ABRAMOVIC: One fascinating element about your work is how it plays with so many shifting contexts. There is a religious context, an artistic context, a social context. But there is a transformation taking place no matter which context we are speaking of—yes or no?
HSIEH: For me, I make a schedule and I pass the time. I don’t think about the transformation. When my schedule says I’m finished on this day, I put it in the past and go toward my future.
ABRAMOVIC: This blows my mind! In a way, these pieces are tools, then, to accept life as it is. That’s why these works will never die, because you are dealing with the nature of life itself.
HSIEH: Each of these projects you are referring to required one year of work—two equinoxes. One year to me is just a small section of life. For most humans, one year is a long time and so much happens. But for the universe, it’s very temporary—
ABRAMOVIC: That’s not even one second for the universe.
HSIEH: Yeah, and in this way I know I am a human being. I can give myself to one year for a project. That is why I say I’m primitive in the way I work, especially compared to most artists. I came to New York in 1974, knowing that it is the art center of the world. But I didn’t go to find people for my work. I do the work, and the people come to me, and I learn from them. That has always been my approach—to do the job first and then to respond to it after I finish and learn what people think about it. That’s how I develop, and I’m more of an outsider in that way. I communicate very slowly and in my own language, and it takes time. That is why I appreciate you including me in that line of artists.
ABRAMOVIC: Sweet baby. [both laugh] Be less humble. You have that disease where you’re overly humble. I talk to artists all the time who have egos as high as the Himalayas and their art is often bullshit. Not you. Okay, so I have a question about repetition, about the repetition of the same activity or action in the same period of time. It can be easy to achieve and very difficult to maintain. Why is repetition so important to you? Punching the clock, being in the cell, and waking up and sitting in one corner of the bed; it’s all so precise. Even when the Hudson River is your bathroom and the street is your kitchen, you create a small universe inside a big universe; you’re always so well organized.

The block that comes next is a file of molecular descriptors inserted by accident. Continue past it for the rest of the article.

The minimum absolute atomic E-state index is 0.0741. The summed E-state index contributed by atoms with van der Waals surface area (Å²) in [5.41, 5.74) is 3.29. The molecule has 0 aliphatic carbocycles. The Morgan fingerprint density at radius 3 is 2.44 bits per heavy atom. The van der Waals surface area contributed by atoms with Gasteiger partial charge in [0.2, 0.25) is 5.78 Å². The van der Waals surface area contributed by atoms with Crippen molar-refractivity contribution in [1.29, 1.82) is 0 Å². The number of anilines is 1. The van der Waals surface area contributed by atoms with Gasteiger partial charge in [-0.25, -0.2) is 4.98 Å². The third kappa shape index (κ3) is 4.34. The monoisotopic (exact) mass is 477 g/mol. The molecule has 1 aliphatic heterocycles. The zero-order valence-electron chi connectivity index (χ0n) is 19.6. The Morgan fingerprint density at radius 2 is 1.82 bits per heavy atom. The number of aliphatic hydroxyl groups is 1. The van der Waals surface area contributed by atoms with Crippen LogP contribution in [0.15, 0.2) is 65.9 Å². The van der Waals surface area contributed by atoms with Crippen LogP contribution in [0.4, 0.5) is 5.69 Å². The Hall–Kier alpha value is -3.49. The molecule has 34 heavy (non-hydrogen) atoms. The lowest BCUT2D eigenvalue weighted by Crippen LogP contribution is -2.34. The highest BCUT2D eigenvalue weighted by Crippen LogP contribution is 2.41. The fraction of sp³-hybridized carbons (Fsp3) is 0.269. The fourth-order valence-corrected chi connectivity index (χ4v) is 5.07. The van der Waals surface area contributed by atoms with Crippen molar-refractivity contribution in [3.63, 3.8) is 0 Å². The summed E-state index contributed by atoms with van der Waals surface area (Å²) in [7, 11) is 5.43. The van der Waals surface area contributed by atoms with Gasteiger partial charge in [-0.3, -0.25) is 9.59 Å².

HSIEH: I come from a painting background, and although my painting is completely different from my performances, there is something about the fundamentals of that training that transfers over to this idea of an exercise and being diligent about mapping something out in advance—even if it is just being aesthetically diligent.
ABRAMOVIC: What was your first painting?
HSIEH: I didn’t go to art school. I quit high school.
ABRAMOVIC: You’re avoiding the question! [laughs] A curator recently saw my early paintings and pointed out that they already had an element of performance to them. I was shocked to see that, but I was also made aware of how important first works are in finding your direction—even if you are ashamed to show them. I was. So tell me what your first painting was.
HSIEH: I can’t really answer what my first paintings were. I was 10 years old when I did them. I painted myself, my own portrait.
ABRAMOVIC: There you go, that’s the answer. You painted yourself. Thank you. Done, done, done. [both laugh]
HSIEH: I painted myself and I didn’t like the way my face came out, so I cut that head out and put a new one in its place. I had to make the portrait to my liking. But I didn’t consider that art.
ABRAMOVIC: That’s not for you to say. That’s for history to decide. Artists tend to make all the wrong choices about which of their works will end up being the most important.
HSIEH: Why do I have to wait until after I die? But maybe that is okay. The world has always been slow to respond to my work.
ABRAMOVIC: The world has been slow because your work is so advanced. Society can’t understand it when they first see it.
HSIEH: I think my problem is that I don’t have the tools of language.
ABRAMOVIC: Well, why did it take you so long to learn English?
HSIEH: Because I like being primitive, okay?
MARINA ABRAMOVIC IS A NEW YORK–BASED PIONEER OF PERFORMANCE ART. A RETROSPECTIVE OF HER WORK, “THE CLEANER,” TRAVELS TO THE HENIE ONSTAD KUNSTSENTER MUSEUM IN NORWAY THIS MONTH.